Adam Boys OBE spent 20 years working to alleviate the human tragedy of the Bosnian conflict and its aftermath. He tells William Ham Bevan about his journey from auditing in Scotland
In 1994, Adam Boys made a decision that would alter the course of his life. He informed his bosses at Price Waterhouse in Glasgow that he was quitting his job to drive aid trucks in Bosnia – then an active war zone. Their response was generous: if he returned at any time within five years, they would keep his role as assistant manager open for him. So did he ever think of taking up their offer? “There were times when I did,” he says.
“Taking aid across the front line I’d unwittingly taken photos in a government building, and some Serbian soldiers found my camera. They were heavily armed and drunk. I ended up getting a bit of a kicking.” Boys has filled high-profile positions at the Office of the High Representative – dealing with the aftermath of the Bosnian war – and the International Commission on Missing Persons. And in 2015, two years before taking up his current role at the Special Tribunal for Lebanon, he got an OBE for services to conflict prevention and resolution.
Boys is an alumnus of the University of Edinburgh, where he earned a degree in psychology before becoming an audit senior at KPMG in London. After gaining his ACA, he moved back to Scotland to join Price Waterhouse. His decision to volunteer as an aid worker came after meeting his flatmate’s sister, who was working at a refugee camp in Croatia. “The comparison was stark between her life and mine,” he says. “I was auditing a hospital trust in Ayrshire and it was miserable. I decided I could get the wanderlust out of my system by working in Bosnia for a year or so.” Boys began delivering food and medical aid for the charity Feed the Children. “I had a very bad car crash,” he says. “I recovered, but I couldn’t drive a truck any more. What they really needed in Bosnia was administrators, not drivers – and I’d become passionate about the whole concept of conflict resolution.”
He started work as a border monitor between the rump Yugoslav state and Bosnia, seconded to the International Conference on the Former Yugoslavia by the Foreign and Commonwealth Office. An encounter with a drunk policeman forced a rethink. “He wanted our vehicle to fetch more booze. He pulled a gun on me. Luckily, there wasn’t a round in the chamber, which gave me time to get out.” Once again, the incident pushed Boys into a role more attuned to his expertise. He says: “I became the chief financial officer for that mission, and closed it down at the end of the war. I was then invited by the negotiator of the peace agreement to come to Bosnia and run the finances for the mission he was setting up to monitor the peace agreement.”
In 2000, Boys was invited to join the International Commission on Missing Persons (ICMP), a body set up in 1996 to account for the many thousands of people whose fate remained unknown after the conflict. He became chief operating officer and director of finance. His wife, Kathryne Bomberger, remains director general. He says: “The commission began to provide concrete evidence for the process of criminal justice. We developed the laboratory system into something that could provide real evidence of identity for war crimes cases. That hadn’t really been done before. We built the highest-throughput DNA identification system in the world, and at one point we made 67 identifications in a single day.”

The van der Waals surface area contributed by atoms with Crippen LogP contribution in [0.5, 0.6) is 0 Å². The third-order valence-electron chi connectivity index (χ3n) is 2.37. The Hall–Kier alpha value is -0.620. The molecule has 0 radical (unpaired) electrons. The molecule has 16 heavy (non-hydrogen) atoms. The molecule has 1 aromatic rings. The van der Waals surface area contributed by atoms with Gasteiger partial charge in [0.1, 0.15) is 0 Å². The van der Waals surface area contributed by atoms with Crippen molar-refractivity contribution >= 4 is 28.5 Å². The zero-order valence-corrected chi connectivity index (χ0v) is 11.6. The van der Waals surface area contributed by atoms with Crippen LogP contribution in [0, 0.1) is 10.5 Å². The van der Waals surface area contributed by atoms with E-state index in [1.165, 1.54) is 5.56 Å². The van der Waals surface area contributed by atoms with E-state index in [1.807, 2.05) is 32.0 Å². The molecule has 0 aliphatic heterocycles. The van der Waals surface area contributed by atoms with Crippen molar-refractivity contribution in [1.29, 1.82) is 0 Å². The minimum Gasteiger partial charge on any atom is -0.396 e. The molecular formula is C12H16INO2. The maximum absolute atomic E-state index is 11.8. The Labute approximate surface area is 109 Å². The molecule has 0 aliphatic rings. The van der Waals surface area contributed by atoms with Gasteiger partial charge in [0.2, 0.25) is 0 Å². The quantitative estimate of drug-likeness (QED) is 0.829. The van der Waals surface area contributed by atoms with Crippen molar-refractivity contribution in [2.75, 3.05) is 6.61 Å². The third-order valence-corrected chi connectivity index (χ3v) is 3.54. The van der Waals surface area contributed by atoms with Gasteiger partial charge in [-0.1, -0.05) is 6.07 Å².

By the end of 2014, the ICMP had identified the fate of almost 20,000 missing persons from the Bosnian war, including 90% of those who disappeared in the fall of Srebrenica. It now operates globally, providing expertise in the aftermath of natural disasters as well as war. After 20 years of working in the Balkans, Boys left the ICMP in 2014. He followed up a spell in Stockholm at the International Institute for Democracy and Electoral Assistance by accepting a job as chief of administration at the Special Tribunal for Lebanon. Based in The Hague, this was established to bring to justice the perpetrators of the February 2005 bombing in Beirut. Boys is now a Fellow of ICAEW.
He credits his ACA training with helping him develop the professional rigour that has underpinned his career – and in particular, his work at the ICMP. He says: “What we were doing in Bosnia was accounting for the missing. It was about ensuring we identified the truth of the situation. That meant we had to be rigorous in applying methodology. If there’s any doubt about the number of missing, it allows the perpetrators of war crimes or those around them to deny the atrocities really happened. “It’s what you’re trained to do as an auditor.
You need to prove these people died, and that the systems you operate are good enough to make an appropriate identification.” As for the future, Boys says: “The organisation I work for is great, but it has a temporary mandate. When it comes to an end, I’d like to stay in this line of work as I believe strongly in international organisations. And then, I’ll sail around the world. I’ve got to do that, or I’ll feel I’ve not quite achieved what I set out to do.”
I like being an ACA because... I’ve always felt ICAEW is there when I need it. It has provided valuable advice.
I am happiest when... Sailing.
My favourite book is... Shibumi by Trevanian. It’s a near-perfect novel written in a style that makes me laugh out loud.
The hardest lesson to learn has been... Taking in the news of the Dunblane massacre – it floored me completely.
The love of my life is... My brilliant wife Kathryne, and wonderful daughters Tash and Katya.
My worst habit is... Getting petulantly annoyed when served hot food on a cold plate